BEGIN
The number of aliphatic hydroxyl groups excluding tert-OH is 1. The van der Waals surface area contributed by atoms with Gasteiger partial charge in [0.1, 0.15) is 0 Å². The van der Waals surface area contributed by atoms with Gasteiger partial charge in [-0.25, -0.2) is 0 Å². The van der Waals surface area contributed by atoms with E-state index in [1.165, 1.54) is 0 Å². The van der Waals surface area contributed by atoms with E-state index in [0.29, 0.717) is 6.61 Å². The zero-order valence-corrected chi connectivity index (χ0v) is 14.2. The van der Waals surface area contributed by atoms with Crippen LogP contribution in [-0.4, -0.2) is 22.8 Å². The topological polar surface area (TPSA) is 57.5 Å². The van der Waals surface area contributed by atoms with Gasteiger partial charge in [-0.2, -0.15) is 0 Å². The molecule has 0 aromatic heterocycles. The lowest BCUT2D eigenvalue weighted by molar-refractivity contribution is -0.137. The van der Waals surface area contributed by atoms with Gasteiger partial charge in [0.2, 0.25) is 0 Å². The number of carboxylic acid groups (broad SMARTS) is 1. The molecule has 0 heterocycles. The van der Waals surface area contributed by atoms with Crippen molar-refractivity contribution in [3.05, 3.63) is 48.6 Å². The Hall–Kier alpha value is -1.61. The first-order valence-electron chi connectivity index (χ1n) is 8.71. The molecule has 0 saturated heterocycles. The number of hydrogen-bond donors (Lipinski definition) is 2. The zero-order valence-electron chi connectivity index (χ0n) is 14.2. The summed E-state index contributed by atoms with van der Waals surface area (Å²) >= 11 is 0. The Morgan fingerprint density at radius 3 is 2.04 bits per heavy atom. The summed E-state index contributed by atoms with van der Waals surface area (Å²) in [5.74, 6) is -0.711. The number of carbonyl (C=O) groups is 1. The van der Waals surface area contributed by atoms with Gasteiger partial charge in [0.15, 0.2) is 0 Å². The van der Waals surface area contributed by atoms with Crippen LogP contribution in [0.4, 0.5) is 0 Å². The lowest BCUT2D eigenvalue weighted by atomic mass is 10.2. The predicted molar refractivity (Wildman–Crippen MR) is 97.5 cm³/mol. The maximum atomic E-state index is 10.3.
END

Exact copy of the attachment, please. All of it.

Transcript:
The number of aliphatic hydroxyl groups excluding tert-OH is 1. The van der Waals surface area contributed by atoms with Gasteiger partial charge in [0.1, 0.15) is 0 Å². The van der Waals surface area contributed by atoms with Gasteiger partial charge in [-0.25, -0.2) is 0 Å². The van der Waals surface area contributed by atoms with E-state index in [1.165, 1.54) is 0 Å². The van der Waals surface area contributed by atoms with E-state index in [0.29, 0.717) is 6.61 Å². The zero-order valence-corrected chi connectivity index (χ0v) is 14.2. The van der Waals surface area contributed by atoms with Crippen LogP contribution in [-0.4, -0.2) is 22.8 Å². The topological polar surface area (TPSA) is 57.5 Å². The van der Waals surface area contributed by atoms with Gasteiger partial charge in [-0.2, -0.15) is 0 Å². The molecule has 0 aromatic heterocycles. The lowest BCUT2D eigenvalue weighted by molar-refractivity contribution is -0.137. The van der Waals surface area contributed by atoms with Gasteiger partial charge in [0.2, 0.25) is 0 Å². The number of carboxylic acid groups (broad SMARTS) is 1. The molecule has 0 heterocycles. The van der Waals surface area contributed by atoms with Crippen molar-refractivity contribution in [3.05, 3.63) is 48.6 Å². The Hall–Kier alpha value is -1.61. The first-order valence-electron chi connectivity index (χ1n) is 8.71. The molecule has 0 saturated heterocycles. The number of hydrogen-bond donors (Lipinski definition) is 2. The zero-order valence-electron chi connectivity index (χ0n) is 14.2. The summed E-state index contributed by atoms with van der Waals surface area (Å²) >= 11 is 0. The Morgan fingerprint density at radius 3 is 2.04 bits per heavy atom. The summed E-state index contributed by atoms with van der Waals surface area (Å²) in [5.74, 6) is -0.711. The number of carbonyl (C=O) groups is 1. The van der Waals surface area contributed by atoms with Gasteiger partial charge in [0.15, 0.2) is 0 Å². The van der Waals surface area contributed by atoms with Crippen LogP contribution in [0.4, 0.5) is 0 Å². The lowest BCUT2D eigenvalue weighted by atomic mass is 10.2. The predicted molar refractivity (Wildman–Crippen MR) is 97.5 cm³/mol. The maximum atomic E-state index is 10.3.